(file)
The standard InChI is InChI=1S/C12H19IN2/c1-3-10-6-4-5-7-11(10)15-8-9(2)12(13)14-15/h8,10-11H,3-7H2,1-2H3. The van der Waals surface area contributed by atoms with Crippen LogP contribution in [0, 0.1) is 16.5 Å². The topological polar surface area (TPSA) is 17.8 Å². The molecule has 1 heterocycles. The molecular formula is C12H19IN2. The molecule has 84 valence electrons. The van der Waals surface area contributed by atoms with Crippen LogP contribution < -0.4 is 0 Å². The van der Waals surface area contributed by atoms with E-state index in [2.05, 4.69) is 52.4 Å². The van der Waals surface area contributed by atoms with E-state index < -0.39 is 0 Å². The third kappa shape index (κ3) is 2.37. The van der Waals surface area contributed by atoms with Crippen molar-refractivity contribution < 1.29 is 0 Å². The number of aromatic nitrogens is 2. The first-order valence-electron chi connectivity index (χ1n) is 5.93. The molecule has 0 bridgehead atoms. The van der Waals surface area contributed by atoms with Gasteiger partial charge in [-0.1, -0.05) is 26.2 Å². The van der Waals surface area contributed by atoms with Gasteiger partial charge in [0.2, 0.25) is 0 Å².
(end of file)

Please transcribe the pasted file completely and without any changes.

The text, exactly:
The standard InChI is InChI=1S/C12H19IN2/c1-3-10-6-4-5-7-11(10)15-8-9(2)12(13)14-15/h8,10-11H,3-7H2,1-2H3. The van der Waals surface area contributed by atoms with Crippen LogP contribution in [0, 0.1) is 16.5 Å². The topological polar surface area (TPSA) is 17.8 Å². The molecule has 1 heterocycles. The molecular formula is C12H19IN2. The molecule has 84 valence electrons. The van der Waals surface area contributed by atoms with Crippen LogP contribution < -0.4 is 0 Å². The van der Waals surface area contributed by atoms with E-state index in [2.05, 4.69) is 52.4 Å². The van der Waals surface area contributed by atoms with E-state index < -0.39 is 0 Å². The third kappa shape index (κ3) is 2.37. The van der Waals surface area contributed by atoms with Crippen molar-refractivity contribution < 1.29 is 0 Å². The number of aromatic nitrogens is 2. The first-order valence-electron chi connectivity index (χ1n) is 5.93. The molecule has 0 bridgehead atoms. The van der Waals surface area contributed by atoms with Gasteiger partial charge in [-0.1, -0.05) is 26.2 Å². The van der Waals surface area contributed by atoms with Gasteiger partial charge in [0.2, 0.25) is 0 Å².